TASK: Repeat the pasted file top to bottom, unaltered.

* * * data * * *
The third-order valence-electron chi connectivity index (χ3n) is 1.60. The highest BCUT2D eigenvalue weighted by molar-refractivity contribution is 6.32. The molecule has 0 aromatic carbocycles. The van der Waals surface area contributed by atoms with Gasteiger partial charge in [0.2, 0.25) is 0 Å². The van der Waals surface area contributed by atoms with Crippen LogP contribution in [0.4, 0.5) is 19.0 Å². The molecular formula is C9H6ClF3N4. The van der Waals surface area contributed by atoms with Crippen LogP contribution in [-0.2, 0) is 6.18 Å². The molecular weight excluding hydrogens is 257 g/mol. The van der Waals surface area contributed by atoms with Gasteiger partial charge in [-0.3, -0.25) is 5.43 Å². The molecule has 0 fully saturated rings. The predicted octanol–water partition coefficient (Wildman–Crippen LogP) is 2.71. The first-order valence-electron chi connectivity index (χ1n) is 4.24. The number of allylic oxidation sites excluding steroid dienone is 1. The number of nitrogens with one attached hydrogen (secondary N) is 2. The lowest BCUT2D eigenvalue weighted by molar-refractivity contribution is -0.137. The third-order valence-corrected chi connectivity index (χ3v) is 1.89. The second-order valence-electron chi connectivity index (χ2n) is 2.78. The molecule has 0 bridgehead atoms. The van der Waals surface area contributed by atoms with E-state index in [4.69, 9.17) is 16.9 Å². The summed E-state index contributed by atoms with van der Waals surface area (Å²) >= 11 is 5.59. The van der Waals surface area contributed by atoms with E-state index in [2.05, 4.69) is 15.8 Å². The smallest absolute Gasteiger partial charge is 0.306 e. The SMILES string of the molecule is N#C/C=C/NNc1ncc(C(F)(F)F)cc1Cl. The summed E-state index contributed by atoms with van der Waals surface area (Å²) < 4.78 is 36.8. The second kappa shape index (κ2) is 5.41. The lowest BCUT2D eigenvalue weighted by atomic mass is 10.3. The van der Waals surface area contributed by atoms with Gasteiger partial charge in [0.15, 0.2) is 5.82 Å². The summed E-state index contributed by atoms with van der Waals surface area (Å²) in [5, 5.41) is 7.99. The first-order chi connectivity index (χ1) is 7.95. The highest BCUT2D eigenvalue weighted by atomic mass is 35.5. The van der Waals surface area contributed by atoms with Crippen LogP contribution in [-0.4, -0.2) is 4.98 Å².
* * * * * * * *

The third-order valence-electron chi connectivity index (χ3n) is 1.60. The highest BCUT2D eigenvalue weighted by molar-refractivity contribution is 6.32. The molecule has 0 aromatic carbocycles. The van der Waals surface area contributed by atoms with Gasteiger partial charge in [0.2, 0.25) is 0 Å². The van der Waals surface area contributed by atoms with Crippen LogP contribution in [0.4, 0.5) is 19.0 Å². The molecular formula is C9H6ClF3N4. The van der Waals surface area contributed by atoms with Crippen LogP contribution in [-0.2, 0) is 6.18 Å². The molecular weight excluding hydrogens is 257 g/mol. The van der Waals surface area contributed by atoms with Gasteiger partial charge in [-0.3, -0.25) is 5.43 Å². The molecule has 0 fully saturated rings. The predicted octanol–water partition coefficient (Wildman–Crippen LogP) is 2.71. The first-order valence-electron chi connectivity index (χ1n) is 4.24. The number of allylic oxidation sites excluding steroid dienone is 1. The number of nitrogens with one attached hydrogen (secondary N) is 2. The lowest BCUT2D eigenvalue weighted by molar-refractivity contribution is -0.137. The third-order valence-corrected chi connectivity index (χ3v) is 1.89. The second-order valence-electron chi connectivity index (χ2n) is 2.78. The molecule has 0 bridgehead atoms. The van der Waals surface area contributed by atoms with E-state index in [4.69, 9.17) is 16.9 Å². The summed E-state index contributed by atoms with van der Waals surface area (Å²) >= 11 is 5.59. The van der Waals surface area contributed by atoms with E-state index in [2.05, 4.69) is 15.8 Å². The smallest absolute Gasteiger partial charge is 0.306 e. The SMILES string of the molecule is N#C/C=C/NNc1ncc(C(F)(F)F)cc1Cl. The summed E-state index contributed by atoms with van der Waals surface area (Å²) < 4.78 is 36.8. The second kappa shape index (κ2) is 5.41. The lowest BCUT2D eigenvalue weighted by atomic mass is 10.3. The van der Waals surface area contributed by atoms with Gasteiger partial charge in [0.15, 0.2) is 5.82 Å². The summed E-state index contributed by atoms with van der Waals surface area (Å²) in [5, 5.41) is 7.99. The first-order chi connectivity index (χ1) is 7.95. The highest BCUT2D eigenvalue weighted by atomic mass is 35.5. The van der Waals surface area contributed by atoms with Crippen LogP contribution in [-0.4, -0.2) is 4.98 Å².